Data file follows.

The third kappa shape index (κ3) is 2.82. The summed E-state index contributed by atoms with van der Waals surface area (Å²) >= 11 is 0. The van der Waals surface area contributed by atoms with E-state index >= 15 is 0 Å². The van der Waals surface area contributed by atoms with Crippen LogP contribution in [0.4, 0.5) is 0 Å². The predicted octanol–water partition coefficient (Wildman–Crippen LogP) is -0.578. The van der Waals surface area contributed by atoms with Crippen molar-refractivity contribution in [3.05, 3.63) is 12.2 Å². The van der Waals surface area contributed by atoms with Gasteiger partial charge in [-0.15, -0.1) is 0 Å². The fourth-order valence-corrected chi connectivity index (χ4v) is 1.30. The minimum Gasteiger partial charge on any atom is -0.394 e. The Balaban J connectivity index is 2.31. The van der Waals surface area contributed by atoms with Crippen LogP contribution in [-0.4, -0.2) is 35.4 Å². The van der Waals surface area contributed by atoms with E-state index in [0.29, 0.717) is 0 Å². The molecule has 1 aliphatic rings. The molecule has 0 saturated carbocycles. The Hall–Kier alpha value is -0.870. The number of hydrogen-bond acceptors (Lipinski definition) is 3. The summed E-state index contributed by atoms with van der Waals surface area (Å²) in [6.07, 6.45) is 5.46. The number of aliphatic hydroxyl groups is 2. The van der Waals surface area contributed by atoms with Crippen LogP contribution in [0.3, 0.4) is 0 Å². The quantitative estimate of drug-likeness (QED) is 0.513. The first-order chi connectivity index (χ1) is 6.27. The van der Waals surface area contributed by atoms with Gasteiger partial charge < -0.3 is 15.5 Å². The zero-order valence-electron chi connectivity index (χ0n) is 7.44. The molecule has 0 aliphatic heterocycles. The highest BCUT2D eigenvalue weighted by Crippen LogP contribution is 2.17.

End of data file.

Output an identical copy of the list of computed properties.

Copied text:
The third kappa shape index (κ3) is 2.82. The summed E-state index contributed by atoms with van der Waals surface area (Å²) >= 11 is 0. The van der Waals surface area contributed by atoms with E-state index >= 15 is 0 Å². The van der Waals surface area contributed by atoms with Crippen LogP contribution in [0.4, 0.5) is 0 Å². The predicted octanol–water partition coefficient (Wildman–Crippen LogP) is -0.578. The van der Waals surface area contributed by atoms with Crippen molar-refractivity contribution in [3.05, 3.63) is 12.2 Å². The van der Waals surface area contributed by atoms with Gasteiger partial charge in [-0.15, -0.1) is 0 Å². The fourth-order valence-corrected chi connectivity index (χ4v) is 1.30. The minimum Gasteiger partial charge on any atom is -0.394 e. The Balaban J connectivity index is 2.31. The van der Waals surface area contributed by atoms with Crippen LogP contribution in [-0.4, -0.2) is 35.4 Å². The van der Waals surface area contributed by atoms with E-state index in [0.29, 0.717) is 0 Å². The molecule has 1 aliphatic rings. The molecule has 0 saturated carbocycles. The Hall–Kier alpha value is -0.870. The number of hydrogen-bond acceptors (Lipinski definition) is 3. The summed E-state index contributed by atoms with van der Waals surface area (Å²) in [6.07, 6.45) is 5.46. The number of aliphatic hydroxyl groups is 2. The van der Waals surface area contributed by atoms with Crippen LogP contribution in [0.3, 0.4) is 0 Å². The quantitative estimate of drug-likeness (QED) is 0.513. The first-order chi connectivity index (χ1) is 6.27. The van der Waals surface area contributed by atoms with Gasteiger partial charge < -0.3 is 15.5 Å². The zero-order valence-electron chi connectivity index (χ0n) is 7.44. The molecule has 0 aliphatic heterocycles. The highest BCUT2D eigenvalue weighted by Crippen LogP contribution is 2.17.